Apple Music HeroImage source: Apple.

As the old saying goes, "If at first you don't succeed, try, try again." Right now, the maxim certainly seems fitting for Apple Music.

After launching to much fanfare last June, Apple Music appears to have largely failed in its initial attempts to catch on-demand streaming music leader Spotify. With the Swedish streaming giant likely headed toward an IPO, Apple reportedly has its own plans to refresh its Apple Music later this year.

Apple Music 2.0
According to recent reports, Apple has been quietly developing a major overhaul to its Apple Music service. The new iteration of Apple Music will be unveiled at its World Wide Developers Conference in June, exactly one year after its launch.

Numerous initial reviews cited the lack of cohesiveness between disparate pieces of Apple's iTunes service as a key issue that hindered its adoption, which jives with my own anecdotal experience with Apple Music. The forthcoming Apple Music revamp reportedly plans to address this issue by both simplifying its user interface and improving integration between the streaming, digital download, and radio portions of iTunes. The company also believes it has the team in place to fully realize Apple Music's potential

Reporting from Bloomberg cited tensions between various Apple and Beats employees as a significant reason behind the original Apple Music's shortcomings. Some Beats employees apparently chafed at what they viewed as Apple's overly bureaucratic decision-making process. Some were also assigned to work on other Apple services, such as iBooks and the App Store, to their chagrin.

The cultural tension in integrating the two teams doesn't appear to have been overly rancorous, but the Bloomberg article cites no fewer than 5 senior level employees who left Apple after the acquisition. With Apple having taken concrete steps to address some concerns, the new team is reportedly working in greater harmony, which Apple claims has produced an updated product that will be appreciably better than the first-gen Apple Music.

Better hope so
Apple needs its looming Apple Music launch to prove successful since the competition in the streaming media market will likely accelerate in the coming year.

Pandora

Source: Pandora

Here, streaming juggernaut Spotify appears intent on pressing any advantage it possesses to consolidate or even possibly expand its subscriber lead over Apple Music. Third-party reports claim Spotify is quickly approaching 100 million free users and 30 million paying users, which substantially exceeds the 11 million paying users Apple Music is believed to have. After loading up on $1 billion in new financing earlier this year, Spotify is working tirelessly to expand the depth and breadth of its content offerings, including its own upcoming foray into original video content.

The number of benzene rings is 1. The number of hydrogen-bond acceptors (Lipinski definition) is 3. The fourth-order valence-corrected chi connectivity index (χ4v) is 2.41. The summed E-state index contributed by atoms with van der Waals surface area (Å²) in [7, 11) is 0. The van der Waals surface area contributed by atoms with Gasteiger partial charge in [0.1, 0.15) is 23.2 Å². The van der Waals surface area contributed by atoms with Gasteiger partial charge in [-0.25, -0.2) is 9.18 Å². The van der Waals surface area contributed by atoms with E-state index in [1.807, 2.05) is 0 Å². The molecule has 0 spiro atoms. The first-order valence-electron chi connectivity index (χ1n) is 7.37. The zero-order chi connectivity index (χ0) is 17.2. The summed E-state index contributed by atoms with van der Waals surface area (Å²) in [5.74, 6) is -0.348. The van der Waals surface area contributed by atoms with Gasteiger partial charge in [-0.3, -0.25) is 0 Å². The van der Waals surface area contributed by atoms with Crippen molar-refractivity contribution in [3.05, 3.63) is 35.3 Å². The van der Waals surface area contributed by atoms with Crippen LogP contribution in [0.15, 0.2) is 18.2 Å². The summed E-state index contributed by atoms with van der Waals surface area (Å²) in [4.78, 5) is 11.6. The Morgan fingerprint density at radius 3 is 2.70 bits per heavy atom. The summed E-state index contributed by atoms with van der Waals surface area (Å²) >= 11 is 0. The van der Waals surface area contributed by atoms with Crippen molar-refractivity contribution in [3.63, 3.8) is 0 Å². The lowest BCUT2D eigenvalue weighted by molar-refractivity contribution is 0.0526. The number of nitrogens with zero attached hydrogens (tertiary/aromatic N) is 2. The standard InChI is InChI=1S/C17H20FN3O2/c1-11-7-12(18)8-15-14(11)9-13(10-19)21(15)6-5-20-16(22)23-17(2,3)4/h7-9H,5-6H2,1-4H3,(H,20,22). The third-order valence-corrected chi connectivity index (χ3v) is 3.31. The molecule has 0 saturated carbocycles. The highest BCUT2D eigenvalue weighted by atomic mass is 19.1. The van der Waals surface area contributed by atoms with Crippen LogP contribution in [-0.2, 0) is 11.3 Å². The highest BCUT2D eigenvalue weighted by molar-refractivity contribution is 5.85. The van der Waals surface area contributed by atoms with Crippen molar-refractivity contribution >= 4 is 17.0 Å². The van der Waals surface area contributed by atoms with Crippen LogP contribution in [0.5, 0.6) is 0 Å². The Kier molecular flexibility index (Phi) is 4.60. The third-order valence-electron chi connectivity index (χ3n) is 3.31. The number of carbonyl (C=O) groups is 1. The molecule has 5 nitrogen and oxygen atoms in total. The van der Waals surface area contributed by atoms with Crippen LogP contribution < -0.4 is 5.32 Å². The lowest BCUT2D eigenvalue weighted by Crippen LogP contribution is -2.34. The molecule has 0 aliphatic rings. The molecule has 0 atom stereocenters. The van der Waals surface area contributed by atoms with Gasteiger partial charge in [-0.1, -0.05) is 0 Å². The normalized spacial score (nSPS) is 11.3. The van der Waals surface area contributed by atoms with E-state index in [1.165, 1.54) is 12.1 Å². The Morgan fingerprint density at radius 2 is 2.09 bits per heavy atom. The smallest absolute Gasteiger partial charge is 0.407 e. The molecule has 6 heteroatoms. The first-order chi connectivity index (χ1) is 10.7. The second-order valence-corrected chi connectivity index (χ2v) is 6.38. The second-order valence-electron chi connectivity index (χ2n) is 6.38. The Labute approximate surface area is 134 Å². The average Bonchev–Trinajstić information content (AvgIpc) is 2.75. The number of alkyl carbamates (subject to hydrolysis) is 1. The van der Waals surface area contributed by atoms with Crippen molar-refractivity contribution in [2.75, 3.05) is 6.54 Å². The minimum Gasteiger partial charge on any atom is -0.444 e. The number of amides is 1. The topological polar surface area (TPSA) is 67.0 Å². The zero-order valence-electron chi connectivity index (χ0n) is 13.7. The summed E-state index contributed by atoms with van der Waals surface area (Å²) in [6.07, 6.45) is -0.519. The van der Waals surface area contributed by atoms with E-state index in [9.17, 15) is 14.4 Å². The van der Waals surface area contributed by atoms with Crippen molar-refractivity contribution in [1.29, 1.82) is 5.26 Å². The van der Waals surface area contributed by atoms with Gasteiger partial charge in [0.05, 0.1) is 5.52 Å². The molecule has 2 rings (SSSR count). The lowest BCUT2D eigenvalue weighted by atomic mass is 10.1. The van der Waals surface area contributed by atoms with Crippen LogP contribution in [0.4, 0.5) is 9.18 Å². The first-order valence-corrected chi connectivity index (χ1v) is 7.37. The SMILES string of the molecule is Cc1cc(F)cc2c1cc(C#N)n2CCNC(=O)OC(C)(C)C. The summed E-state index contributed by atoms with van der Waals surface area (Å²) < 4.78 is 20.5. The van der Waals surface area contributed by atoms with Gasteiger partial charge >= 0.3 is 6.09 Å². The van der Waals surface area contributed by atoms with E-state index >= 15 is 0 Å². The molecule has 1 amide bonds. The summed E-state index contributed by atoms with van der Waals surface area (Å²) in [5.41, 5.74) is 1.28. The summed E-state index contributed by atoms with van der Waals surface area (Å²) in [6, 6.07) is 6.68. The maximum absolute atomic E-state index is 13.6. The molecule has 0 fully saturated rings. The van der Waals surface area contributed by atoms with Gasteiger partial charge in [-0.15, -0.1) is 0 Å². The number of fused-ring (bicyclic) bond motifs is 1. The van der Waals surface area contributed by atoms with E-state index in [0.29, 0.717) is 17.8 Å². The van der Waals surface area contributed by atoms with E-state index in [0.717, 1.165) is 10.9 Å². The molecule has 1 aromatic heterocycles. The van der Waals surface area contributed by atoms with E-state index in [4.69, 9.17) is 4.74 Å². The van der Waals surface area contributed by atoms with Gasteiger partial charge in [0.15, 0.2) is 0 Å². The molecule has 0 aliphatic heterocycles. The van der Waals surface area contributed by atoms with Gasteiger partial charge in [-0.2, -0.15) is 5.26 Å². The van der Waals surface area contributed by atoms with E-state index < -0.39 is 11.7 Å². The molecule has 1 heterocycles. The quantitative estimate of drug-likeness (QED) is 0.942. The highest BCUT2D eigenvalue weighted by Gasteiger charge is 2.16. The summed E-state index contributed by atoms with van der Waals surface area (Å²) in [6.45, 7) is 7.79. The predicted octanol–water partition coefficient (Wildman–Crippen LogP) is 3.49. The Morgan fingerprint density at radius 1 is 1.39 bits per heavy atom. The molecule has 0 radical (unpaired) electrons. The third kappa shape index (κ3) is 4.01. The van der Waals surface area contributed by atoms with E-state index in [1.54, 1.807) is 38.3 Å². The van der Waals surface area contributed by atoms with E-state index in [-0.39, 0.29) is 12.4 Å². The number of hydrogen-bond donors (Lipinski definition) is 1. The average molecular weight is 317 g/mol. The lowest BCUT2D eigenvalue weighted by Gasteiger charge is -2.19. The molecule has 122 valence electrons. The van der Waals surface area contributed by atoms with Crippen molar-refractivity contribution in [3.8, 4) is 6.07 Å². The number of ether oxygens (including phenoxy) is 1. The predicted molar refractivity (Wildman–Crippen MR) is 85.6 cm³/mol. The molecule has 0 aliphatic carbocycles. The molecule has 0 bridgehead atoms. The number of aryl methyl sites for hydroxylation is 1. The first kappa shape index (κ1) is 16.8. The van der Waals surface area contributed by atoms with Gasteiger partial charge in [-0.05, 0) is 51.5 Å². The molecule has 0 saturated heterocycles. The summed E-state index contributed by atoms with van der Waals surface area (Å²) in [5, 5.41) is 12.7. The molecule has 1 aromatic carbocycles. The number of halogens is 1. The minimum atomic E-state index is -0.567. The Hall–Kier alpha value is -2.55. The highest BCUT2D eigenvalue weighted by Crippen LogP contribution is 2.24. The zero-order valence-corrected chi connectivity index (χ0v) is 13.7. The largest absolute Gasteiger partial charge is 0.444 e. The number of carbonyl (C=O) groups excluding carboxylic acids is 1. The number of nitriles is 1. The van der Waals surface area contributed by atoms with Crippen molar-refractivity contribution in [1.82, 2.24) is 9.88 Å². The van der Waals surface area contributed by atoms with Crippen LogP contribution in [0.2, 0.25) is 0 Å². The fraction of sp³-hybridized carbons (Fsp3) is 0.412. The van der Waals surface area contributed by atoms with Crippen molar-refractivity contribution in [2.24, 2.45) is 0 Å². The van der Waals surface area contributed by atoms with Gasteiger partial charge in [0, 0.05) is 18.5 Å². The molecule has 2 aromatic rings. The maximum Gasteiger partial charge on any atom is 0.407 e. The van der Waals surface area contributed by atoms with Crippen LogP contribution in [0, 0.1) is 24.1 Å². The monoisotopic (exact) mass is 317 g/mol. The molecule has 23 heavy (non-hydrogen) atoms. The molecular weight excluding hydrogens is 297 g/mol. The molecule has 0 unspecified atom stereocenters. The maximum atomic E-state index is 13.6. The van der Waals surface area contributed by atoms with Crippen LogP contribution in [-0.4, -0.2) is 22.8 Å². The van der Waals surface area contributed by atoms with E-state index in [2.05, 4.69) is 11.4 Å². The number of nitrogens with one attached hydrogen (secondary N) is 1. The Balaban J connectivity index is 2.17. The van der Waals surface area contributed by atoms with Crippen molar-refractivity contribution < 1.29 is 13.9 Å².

Online radio rival Pandora (NYSE:P) also remains a potential threat to Apple Music's efforts to control the future of digital music. After purchasing the on-demand streaming assets from the now-defunct Rdio last year, it's widely believed Pandora also plans to launch its own on-demand streaming service in the not-too-distant future. Pandora also recently retooled its management team, reinstalling founder Tim Westergren as CEO in a move it hopes can help the company regain its once-innovative product lead.

Like Apple, Pandora badly missed the rise of on-demand streaming, but the company remains a credible threat, in no small part due to the nearly 80 million active users who frequent its online radio service. Apple also enjoys a sizable user base of iTunes users -- over 800 million as of 2014 -- to whom it can market its upcoming Apple Music update. So while Apple enjoys an undeniable opportunity given its massive size and scale, only a winning product will allow the company to truly make good on Apple Music's big picture promise.

Andrew Tonner owns shares of Apple. The Motley Fool owns shares of and recommends Apple and Pandora Media. Try any of our Foolish newsletter services free for 30 days. We Fools may not all hold the same opinions, but we all believe that considering a diverse range of insights makes us better investors. The Motley Fool has a disclosure policy.